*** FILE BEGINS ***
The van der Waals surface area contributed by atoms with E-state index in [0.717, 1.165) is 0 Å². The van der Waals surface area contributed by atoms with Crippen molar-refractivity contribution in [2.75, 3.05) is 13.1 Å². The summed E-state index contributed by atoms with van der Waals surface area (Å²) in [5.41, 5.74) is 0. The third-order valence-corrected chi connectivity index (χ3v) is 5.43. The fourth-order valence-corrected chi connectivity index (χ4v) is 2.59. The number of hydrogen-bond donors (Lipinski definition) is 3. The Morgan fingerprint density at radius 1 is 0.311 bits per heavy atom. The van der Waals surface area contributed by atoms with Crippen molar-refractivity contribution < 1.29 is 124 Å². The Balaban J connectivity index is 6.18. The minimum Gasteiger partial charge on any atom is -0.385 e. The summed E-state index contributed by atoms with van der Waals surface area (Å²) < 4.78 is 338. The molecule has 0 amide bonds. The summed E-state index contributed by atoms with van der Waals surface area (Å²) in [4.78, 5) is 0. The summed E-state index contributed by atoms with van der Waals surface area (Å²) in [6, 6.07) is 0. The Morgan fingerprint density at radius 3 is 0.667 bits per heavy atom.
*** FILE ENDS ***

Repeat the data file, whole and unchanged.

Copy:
The van der Waals surface area contributed by atoms with E-state index in [0.717, 1.165) is 0 Å². The van der Waals surface area contributed by atoms with Crippen molar-refractivity contribution in [2.75, 3.05) is 13.1 Å². The summed E-state index contributed by atoms with van der Waals surface area (Å²) in [5.41, 5.74) is 0. The third-order valence-corrected chi connectivity index (χ3v) is 5.43. The fourth-order valence-corrected chi connectivity index (χ4v) is 2.59. The number of hydrogen-bond donors (Lipinski definition) is 3. The Morgan fingerprint density at radius 1 is 0.311 bits per heavy atom. The van der Waals surface area contributed by atoms with Crippen molar-refractivity contribution < 1.29 is 124 Å². The Balaban J connectivity index is 6.18. The minimum Gasteiger partial charge on any atom is -0.385 e. The summed E-state index contributed by atoms with van der Waals surface area (Å²) < 4.78 is 338. The molecule has 0 amide bonds. The summed E-state index contributed by atoms with van der Waals surface area (Å²) in [4.78, 5) is 0. The summed E-state index contributed by atoms with van der Waals surface area (Å²) in [6, 6.07) is 0. The Morgan fingerprint density at radius 3 is 0.667 bits per heavy atom.